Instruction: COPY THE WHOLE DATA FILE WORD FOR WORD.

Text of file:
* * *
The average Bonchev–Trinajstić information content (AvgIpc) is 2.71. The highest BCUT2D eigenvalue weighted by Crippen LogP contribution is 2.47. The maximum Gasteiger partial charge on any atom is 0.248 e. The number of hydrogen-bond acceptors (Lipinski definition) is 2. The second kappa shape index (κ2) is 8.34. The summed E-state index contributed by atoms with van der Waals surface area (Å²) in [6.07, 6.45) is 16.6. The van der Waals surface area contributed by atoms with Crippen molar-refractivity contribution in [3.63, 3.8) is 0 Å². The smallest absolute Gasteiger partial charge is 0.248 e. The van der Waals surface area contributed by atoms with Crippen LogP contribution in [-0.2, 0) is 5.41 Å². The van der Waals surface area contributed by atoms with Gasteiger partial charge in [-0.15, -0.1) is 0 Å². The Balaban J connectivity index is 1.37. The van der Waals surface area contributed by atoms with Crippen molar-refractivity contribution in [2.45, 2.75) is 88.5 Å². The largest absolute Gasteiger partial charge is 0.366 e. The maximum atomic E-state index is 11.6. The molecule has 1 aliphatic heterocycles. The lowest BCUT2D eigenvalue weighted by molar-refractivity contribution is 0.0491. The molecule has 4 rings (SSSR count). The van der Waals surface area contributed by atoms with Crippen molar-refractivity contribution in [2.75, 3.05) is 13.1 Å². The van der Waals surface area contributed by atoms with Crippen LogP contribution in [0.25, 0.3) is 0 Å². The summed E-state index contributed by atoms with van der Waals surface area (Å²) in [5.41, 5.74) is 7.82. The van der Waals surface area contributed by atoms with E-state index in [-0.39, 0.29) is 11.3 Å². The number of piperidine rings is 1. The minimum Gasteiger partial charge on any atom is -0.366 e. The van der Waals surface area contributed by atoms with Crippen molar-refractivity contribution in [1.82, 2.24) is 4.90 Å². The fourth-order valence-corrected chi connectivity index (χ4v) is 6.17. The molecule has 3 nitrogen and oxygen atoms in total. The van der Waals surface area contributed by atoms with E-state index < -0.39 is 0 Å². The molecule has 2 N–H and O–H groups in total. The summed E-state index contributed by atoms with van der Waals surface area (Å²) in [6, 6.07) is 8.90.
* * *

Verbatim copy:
The average Bonchev–Trinajstić information content (AvgIpc) is 2.71. The highest BCUT2D eigenvalue weighted by Crippen LogP contribution is 2.47. The maximum Gasteiger partial charge on any atom is 0.248 e. The number of hydrogen-bond acceptors (Lipinski definition) is 2. The second kappa shape index (κ2) is 8.34. The summed E-state index contributed by atoms with van der Waals surface area (Å²) in [6.07, 6.45) is 16.6. The van der Waals surface area contributed by atoms with Crippen molar-refractivity contribution in [3.63, 3.8) is 0 Å². The smallest absolute Gasteiger partial charge is 0.248 e. The van der Waals surface area contributed by atoms with Crippen LogP contribution in [-0.2, 0) is 5.41 Å². The van der Waals surface area contributed by atoms with Gasteiger partial charge in [-0.15, -0.1) is 0 Å². The Balaban J connectivity index is 1.37. The van der Waals surface area contributed by atoms with Crippen molar-refractivity contribution in [2.45, 2.75) is 88.5 Å². The largest absolute Gasteiger partial charge is 0.366 e. The maximum atomic E-state index is 11.6. The molecule has 1 aliphatic heterocycles. The lowest BCUT2D eigenvalue weighted by molar-refractivity contribution is 0.0491. The molecule has 4 rings (SSSR count). The van der Waals surface area contributed by atoms with Crippen molar-refractivity contribution in [2.75, 3.05) is 13.1 Å². The van der Waals surface area contributed by atoms with Crippen LogP contribution in [0.25, 0.3) is 0 Å². The summed E-state index contributed by atoms with van der Waals surface area (Å²) in [5.41, 5.74) is 7.82. The van der Waals surface area contributed by atoms with E-state index in [-0.39, 0.29) is 11.3 Å². The number of piperidine rings is 1. The minimum Gasteiger partial charge on any atom is -0.366 e. The van der Waals surface area contributed by atoms with Crippen molar-refractivity contribution in [1.82, 2.24) is 4.90 Å². The fourth-order valence-corrected chi connectivity index (χ4v) is 6.17. The molecule has 3 nitrogen and oxygen atoms in total. The van der Waals surface area contributed by atoms with E-state index < -0.39 is 0 Å². The molecule has 2 N–H and O–H groups in total. The summed E-state index contributed by atoms with van der Waals surface area (Å²) in [6, 6.07) is 8.90.